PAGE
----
SCE achieved improved cost performance in 2017. One way we measure SCE cost efficiency is controllable O&M per customer. We also track system average rates. SCE continues to reduce O&M costs and maintain the lowest system average rate among California IOUs, and is on track to achieve top quartile performance. We have plans that should help us achieve this objective over the next couple of years.
As we continue to pursue top-quartile performance, we know that the bar will continue to be raised as we and our peer utilities take advantage of technological and analytical advances to improve outcomes. So while we have plans to achieve top-quartile performance based on current benchmarks, we know that we will need to work to push past those levels in order to keep pace.


As I look ahead to the changes that will take place in California, our utility’s investment will be needed to operate a safe, reliable grid, achieve environmental policy outcomes, and mitigate climate change impacts. Our customers, regulators, legislators, and shareholders can rely on our employees to deliver solutions to the many challenges facing our community, and to do that from a strong foundation of operational and service excellence.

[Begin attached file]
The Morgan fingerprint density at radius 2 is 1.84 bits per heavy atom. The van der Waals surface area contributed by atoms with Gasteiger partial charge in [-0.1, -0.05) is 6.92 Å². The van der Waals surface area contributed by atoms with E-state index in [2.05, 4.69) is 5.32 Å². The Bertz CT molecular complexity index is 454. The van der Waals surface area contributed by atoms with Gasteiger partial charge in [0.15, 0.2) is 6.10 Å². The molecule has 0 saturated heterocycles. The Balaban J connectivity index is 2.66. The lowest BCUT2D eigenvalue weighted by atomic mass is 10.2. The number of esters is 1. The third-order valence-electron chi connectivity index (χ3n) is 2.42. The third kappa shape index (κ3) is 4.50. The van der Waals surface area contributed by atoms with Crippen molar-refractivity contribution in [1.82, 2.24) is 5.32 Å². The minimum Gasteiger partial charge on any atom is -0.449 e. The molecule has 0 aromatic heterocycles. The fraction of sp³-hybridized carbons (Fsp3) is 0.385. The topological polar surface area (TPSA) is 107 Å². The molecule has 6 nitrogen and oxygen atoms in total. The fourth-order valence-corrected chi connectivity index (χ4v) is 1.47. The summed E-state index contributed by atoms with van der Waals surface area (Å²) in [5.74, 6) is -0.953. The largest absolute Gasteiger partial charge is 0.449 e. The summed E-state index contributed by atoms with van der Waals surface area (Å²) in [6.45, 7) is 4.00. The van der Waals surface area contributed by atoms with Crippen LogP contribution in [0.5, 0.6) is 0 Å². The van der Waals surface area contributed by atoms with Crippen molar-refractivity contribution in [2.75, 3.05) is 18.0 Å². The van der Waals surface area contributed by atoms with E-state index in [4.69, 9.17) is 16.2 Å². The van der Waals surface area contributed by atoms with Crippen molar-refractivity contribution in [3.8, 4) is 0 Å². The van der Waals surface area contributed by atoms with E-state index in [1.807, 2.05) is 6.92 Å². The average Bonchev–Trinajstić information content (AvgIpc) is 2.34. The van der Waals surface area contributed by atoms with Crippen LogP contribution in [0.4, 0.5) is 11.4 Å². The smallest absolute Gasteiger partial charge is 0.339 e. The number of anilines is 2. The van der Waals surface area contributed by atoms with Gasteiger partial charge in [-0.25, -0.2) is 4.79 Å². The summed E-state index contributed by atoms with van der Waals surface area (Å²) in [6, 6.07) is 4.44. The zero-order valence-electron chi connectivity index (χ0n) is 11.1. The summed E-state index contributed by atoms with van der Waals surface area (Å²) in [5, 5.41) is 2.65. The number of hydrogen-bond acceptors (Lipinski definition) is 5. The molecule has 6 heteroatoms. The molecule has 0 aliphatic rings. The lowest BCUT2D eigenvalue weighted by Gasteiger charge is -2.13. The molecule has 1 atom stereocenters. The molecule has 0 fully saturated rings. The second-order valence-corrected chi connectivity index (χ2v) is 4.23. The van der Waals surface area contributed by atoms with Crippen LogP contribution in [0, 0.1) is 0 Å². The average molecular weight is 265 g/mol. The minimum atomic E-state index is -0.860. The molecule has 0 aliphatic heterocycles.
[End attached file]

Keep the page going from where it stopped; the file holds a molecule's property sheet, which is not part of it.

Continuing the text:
Maria Rigatti, Executive Vice President and Chief Financial Officer, Edison International
My comments today will cover fourth quarter and full-year results for 2017 compared to the same period a year ago, our updated capital expenditure and rate base forecasts, updates on SCE’s FERC Formula Rate filing, and other financial updates for SCE and EIX. Our fourth quarter and full-year 2017 results include certain non-core charges related to the recent tax reform legislation as well as the revised SONGS settlement. I will walk through both of these in a minute but let’s begin with a look at our core earnings drivers.